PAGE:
Concept4 of health and disease

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Spectrum of disease:

Spectrum of disease It is difficult to determine where one state of health or disease begins and where other ends. It is like the spectrum of health from death to positive health.

Iceberg of disease:

Iceberg of disease Disease in a community may be compared to an iceberg. Floating tip of the iceberg represents what the physician sees in the community as clinical cases. Vast submerged portion represents the hidden mass of the cases, i.e. latent, inapparent, presymptomatic, undiagnosed cases and carriers. The waterline represents the demarcation between apparent and inapparent disease.

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In some diseases the hidden morbidity far exceeds the known morbidity, e.g. hypertension, diabetes, anaemia, malnutrition, mental illness, etc. The hidden part is the undiagnosed reservoir of infection or disease in community, and its detection and control is a challenge to modern techniques in preventive medicine. New techniques of SCREENING have to be developed to find such cases.

Concepts of CONTROL:

Concepts of CONTROL Disease control describes the ongoing operations aimed at reducing – The incidence of disease The duration of disease and thus, the risk of transmission The effects of infection, both physical and psychosocial complications The financial burden to the community.

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Control activities focus on Primary and Secondary Prevention. In disease control the disease agent is permitted to persist in the community at a level where it ceases to be a public health problem. E.g. Malaria Control.

Disease Elimination:

Disease Elimination Is used to describe the interruption of transmission of disease. E.g. measles, polio & Diphtheria from large geographic regions. This could be a step to disease eradication.

Disease Eradication:

Disease Eradication Extermination of the infectious Agent totally. Means cessation of infection and disease from the whole world. To date only small pox has been eradicated from the world.

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Eradication not easy as there are – Hidden foci of infection Unrecognized methods of transmission Resistance of vector or organism, All of these flare up when the agent host environment equilibrium is disturbed. Failure to understand this has led to disappointment in the eradication programs mounted against malaria, yaws, plague, kala-azar, & yellow fever.

Monitoring & Surveillance:

Monitoring & Surveillance Monitoring is the performance and analysis of routine measurements aimed at detecting changes in the environment or health status of population. E.g monitoring of air pollution, water quality, growth and nutritional status, etc. In management monitoring refers to The continuous oversight of activities to ensure that they are proceeding according to plan.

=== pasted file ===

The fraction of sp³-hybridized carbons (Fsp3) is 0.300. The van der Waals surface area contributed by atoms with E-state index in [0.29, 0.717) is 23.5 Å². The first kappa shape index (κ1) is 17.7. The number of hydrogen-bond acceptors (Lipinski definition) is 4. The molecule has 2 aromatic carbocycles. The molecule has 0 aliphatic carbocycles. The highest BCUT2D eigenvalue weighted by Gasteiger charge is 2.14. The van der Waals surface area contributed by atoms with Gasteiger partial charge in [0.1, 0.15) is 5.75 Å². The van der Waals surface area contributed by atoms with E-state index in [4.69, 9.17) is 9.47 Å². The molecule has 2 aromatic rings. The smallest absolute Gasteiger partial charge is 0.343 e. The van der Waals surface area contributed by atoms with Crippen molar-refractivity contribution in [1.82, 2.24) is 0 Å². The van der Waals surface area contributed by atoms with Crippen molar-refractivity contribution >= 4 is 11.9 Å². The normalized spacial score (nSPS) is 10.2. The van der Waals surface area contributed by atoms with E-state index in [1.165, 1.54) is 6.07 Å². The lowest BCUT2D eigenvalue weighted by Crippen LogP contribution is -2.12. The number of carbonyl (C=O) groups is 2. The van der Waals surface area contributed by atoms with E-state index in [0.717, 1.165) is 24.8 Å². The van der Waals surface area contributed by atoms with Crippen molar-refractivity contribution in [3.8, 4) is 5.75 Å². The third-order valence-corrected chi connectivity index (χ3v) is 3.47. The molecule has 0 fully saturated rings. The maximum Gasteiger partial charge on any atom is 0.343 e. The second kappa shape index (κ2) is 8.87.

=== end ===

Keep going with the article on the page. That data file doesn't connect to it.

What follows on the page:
Surveillance The continuous scrutiny of the factors that determine the occurrence and distribution of disease and other conditions of ill health.

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The main objectives of surveillance are- To provide information about new and changing trends in the health status of a population. To provide feed back which may be expected to modify the policy and the system itself and lead to redefinition of objectives and Provide timely warning of public health disaster so that interventions can be mobilized.

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Monitoring requires careful planning and use of standardized procedures and methods of data collection and can then be carried out over extended period of time by technicians and automated instrumentation. Surveillance, in contrast, requires professional analysis and sophisticated judgment of data leading to recommendation for control activities.

Sentinel Surveillance:

Sentinel Surveillance A method of identifying missing cases and thereby supplementing the notified cases is known as sentinel surveillance. The sentinel data is extrapolated to the entire population to estimate the disease prevalence in the total population.

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The objective of preventive medicine is to intercept or oppose the cause and thereby the disease process. If we know the natural history of disease sometimes just removal of just one cause can prevent the disease.

Levels of Prevention:

Levels of Prevention A. Primordial Prevention B. Primary Prevention C. Secondary Prevention D. Tertiary Prevention

Primordial Prevention:

Primordial Prevention Prevention of emergence or development of risk factors in countries or population groups in which they have not yet appeared. Efforts are directed towards discouraging children from adopting harmful life styles. Main intervention is through individual and mass education.

Primary Prevention:

Primary Prevention Action taken prior to the onset of disease, which removes the possibility that a disease will occur. Action taken in prepathogenesis phase of the disease or health problem (eg. Low birth weight) Also by treating the disease the spread of the disease is stopped. By promoting general health, well being & quality of life AND specific protection Two strategies are used- Population / mass strategy High risk strategy

Population Strategy:

Population Strategy It is directed at the whole population, e.g. Reduction of average blood pressure or serum cholesterol reduces incidence of incidence of cardiovascular disease. This approach is directed towards socioeconomic, behavioural & lifestyle changes.

High Risk Strategy:

High Risk Strategy This requires detection of individuals at high risk by optimum use of clinical methods The safety and low cost of primary prevention justifies its wider application.